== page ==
The Lunar Precursor Robotic Program (LPRP) is a program of robotic spacecraft missions which NASA has used to prepare for future human spaceflight missions to the Moon by 2010. Two LPRP missions, the Lunar Reconnaissance Orbiter (LRO) and the Lunar Crater Observation and Sensing Satellite (LCROSS), were launched in June 2009. The lift off above Cape Canaveral Air Force Station in Florida was successful on June 18, 2009. The unmanned Atlas V rocket launched the two space probes towards the Moon, where they will provide a 3-D map and search for water in conjunction with the Hubble Space Telescope.
The launch date, originally planned for October 2008, was shifted to Thursday from Wednesday (June 17) due to a postponement of the Saturday (June 13) launch of the Space Shuttle Endeavour, resulting from a hydrogen fuel leak. This lunar program marked the first United States mission to the Moon in over ten years. Neil Armstrong's first step on the Moon occurred July 20, 1969, and this launch was just 32 days shy of the 40th anniversary. The actual journey to the Moon took about four days, at which time the LRO entered a low orbit around the Moon, while the LCROSS mission performed a "swing-by" to enter a much different orbit to set up for a collision with the Moon's surface several months later. Projected lunar impact of the Centaur and LCROSS spacecraft was on October 9, 2009 at 11:30 UT (7:30 a.m. EDT, 4:30 a.m. PDT), ± 30 minutes. The plume from the Centaur impact was predicted to be visible through telescopes with apertures as small as 10 to 12 inches (300 mm).
Initially, the LPRP program was a part of the Science Mission Directorate of NASA (SMD) and was called the Robotic Lunar Exploration Program (RLEP). Management of the RLEP program was assigned to Goddard Space Flight Center (GSFC) in February, 2004. At that time, the Program's goal was to "...initiate a series of robotic missions to the Moon to prepare for and support future human exploration activities." In 2005, responsibility for RLEP was moved to NASA's Exploration Systems Mission Directorate (ESMD) and management assigned to the Ames Research Center (ARC). In 2006, the program was renamed to the Lunar Precursor Robotic Program and management responsibility reassigned to the Marshall Space Flight Center (MSFC). The US$583 million space mission comes equipped with a $504 million state of the art 4,200 pounds (1,900 kg) LRO space probe and a $79 million LCROSS satellite.
The Lunar Reconnaissance Orbiter (LRO) is the first mission of the LPRP program. Management of LRO was assigned to Goddard Space Flight Center (GSFC) in 2004. LRO launched on an Atlas V 401 rocket from Cape Canaveral Air Force Station on June 18, 2009 at 5:32 p.m. EDT (2132 GMT). The planned lift off for 5:12 p.m. EDT (2112 GMT) was slightly delayed by 20 minutes due to thunderstorms. It will orbit the Moon for one year, gathering high resolution images of the lunar surface that will allow the creation of detailed maps. LRO's goals include finding safe landing sites for human visits to the Moon, identifying lunar resources, and studying the lunar radiation environment. The LRO will provide a 3-D map of the Moon's surface to allow astronauts to return to the Moon by 2020. On board the LRO are seven instruments, the Cosmic Ray Telescope for the Effects of Radiation (CRaTER), Diviner Lunar Radiometer Experiment (DLRE), Lyman-Alpha Mapping Project (LAMP), Lunar Exploration Neutron Detector (LEND), Lunar Orbiter Laser Altimeter (LOLA), Lunar Reconnaissance Orbiter Camera (LROC), and Miniature Radio Frequency radar (Mini-RF).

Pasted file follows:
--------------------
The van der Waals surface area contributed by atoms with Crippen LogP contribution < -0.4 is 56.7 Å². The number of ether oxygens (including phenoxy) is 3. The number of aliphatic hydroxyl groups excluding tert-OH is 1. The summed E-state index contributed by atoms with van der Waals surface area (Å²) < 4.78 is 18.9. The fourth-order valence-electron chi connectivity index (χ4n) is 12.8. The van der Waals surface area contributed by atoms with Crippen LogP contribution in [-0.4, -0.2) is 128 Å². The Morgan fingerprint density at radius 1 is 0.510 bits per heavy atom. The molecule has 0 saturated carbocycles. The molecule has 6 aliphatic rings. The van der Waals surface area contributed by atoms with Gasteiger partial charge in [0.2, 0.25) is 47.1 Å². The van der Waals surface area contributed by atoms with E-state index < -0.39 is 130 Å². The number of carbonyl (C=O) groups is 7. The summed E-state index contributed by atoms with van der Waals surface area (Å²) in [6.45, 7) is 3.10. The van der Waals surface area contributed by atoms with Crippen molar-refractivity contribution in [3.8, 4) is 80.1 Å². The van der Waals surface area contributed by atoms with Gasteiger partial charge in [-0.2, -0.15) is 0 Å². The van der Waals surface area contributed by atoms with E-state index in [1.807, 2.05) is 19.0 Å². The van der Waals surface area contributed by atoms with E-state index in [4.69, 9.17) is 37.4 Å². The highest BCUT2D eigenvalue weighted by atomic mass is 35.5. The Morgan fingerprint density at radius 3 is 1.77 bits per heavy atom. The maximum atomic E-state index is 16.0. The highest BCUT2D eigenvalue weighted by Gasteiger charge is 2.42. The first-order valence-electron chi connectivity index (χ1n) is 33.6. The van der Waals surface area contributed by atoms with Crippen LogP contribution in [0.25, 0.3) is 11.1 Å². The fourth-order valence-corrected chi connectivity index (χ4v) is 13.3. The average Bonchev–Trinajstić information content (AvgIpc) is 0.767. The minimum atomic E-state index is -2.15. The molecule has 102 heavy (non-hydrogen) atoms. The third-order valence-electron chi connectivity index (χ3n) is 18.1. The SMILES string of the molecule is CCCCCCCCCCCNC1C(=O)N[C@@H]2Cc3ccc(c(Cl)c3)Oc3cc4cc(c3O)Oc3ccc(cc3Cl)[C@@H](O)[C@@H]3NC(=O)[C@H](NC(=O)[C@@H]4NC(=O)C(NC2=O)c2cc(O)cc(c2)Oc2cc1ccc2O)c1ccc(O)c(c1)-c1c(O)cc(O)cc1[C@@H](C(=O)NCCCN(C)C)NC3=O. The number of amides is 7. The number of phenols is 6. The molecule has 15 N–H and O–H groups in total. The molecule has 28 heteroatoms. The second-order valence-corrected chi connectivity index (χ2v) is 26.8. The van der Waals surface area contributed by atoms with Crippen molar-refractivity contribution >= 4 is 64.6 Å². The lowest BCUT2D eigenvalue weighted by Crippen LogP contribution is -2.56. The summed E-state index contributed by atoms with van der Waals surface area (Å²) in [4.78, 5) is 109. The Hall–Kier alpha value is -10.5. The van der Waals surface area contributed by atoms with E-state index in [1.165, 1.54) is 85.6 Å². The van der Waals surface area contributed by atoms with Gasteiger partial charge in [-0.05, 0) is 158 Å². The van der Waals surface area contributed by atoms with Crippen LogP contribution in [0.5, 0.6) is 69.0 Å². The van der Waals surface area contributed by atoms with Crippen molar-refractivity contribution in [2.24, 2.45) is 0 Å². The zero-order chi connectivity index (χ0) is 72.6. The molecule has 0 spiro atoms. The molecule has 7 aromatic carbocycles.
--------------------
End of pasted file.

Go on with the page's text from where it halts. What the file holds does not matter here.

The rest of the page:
The Lunar Crater Observation and Sensing Satellite (LCROSS) mission is co-manifested with LRO. It was selected as a secondary payload in 2006, and management of the program was assigned to Ames Research Center (ARC). The mission will explore a permanently shadowed region of a lunar pole by crashing the 2,300 pounds (1,000 kg) spent Centaur rocket upper stage of the Atlas V launch vehicle into a dark crater. The composition of the ejecta plume will be observed by a shepherding spacecraft, which will itself crash-land 4 minutes later, creating a second plume. NASA expects the impact velocity will be over 9,000 km/h (5,600 mph). The ejecta plume will be in the order of 350 tons (317 metric tons) and rise 6 miles (9.7 km) from the surface.
For the proposed International Lunar Network, would land two stations on the lunar surface. Their objective is to establish a robotic set of geophysical monitoring stations on the surface and eventually, in lunar orbit as well. 
The Lunar Mapping and Modeling project is using the obtained data to develop detailed topographic maps of the lunar surface that support lunar science, exploration, commercial, and educational and public outreach activities. In addition, solar radiation levels will be mapped and modeled. These integrated data will be used to make decisions about, for example, lunar outpost designs.
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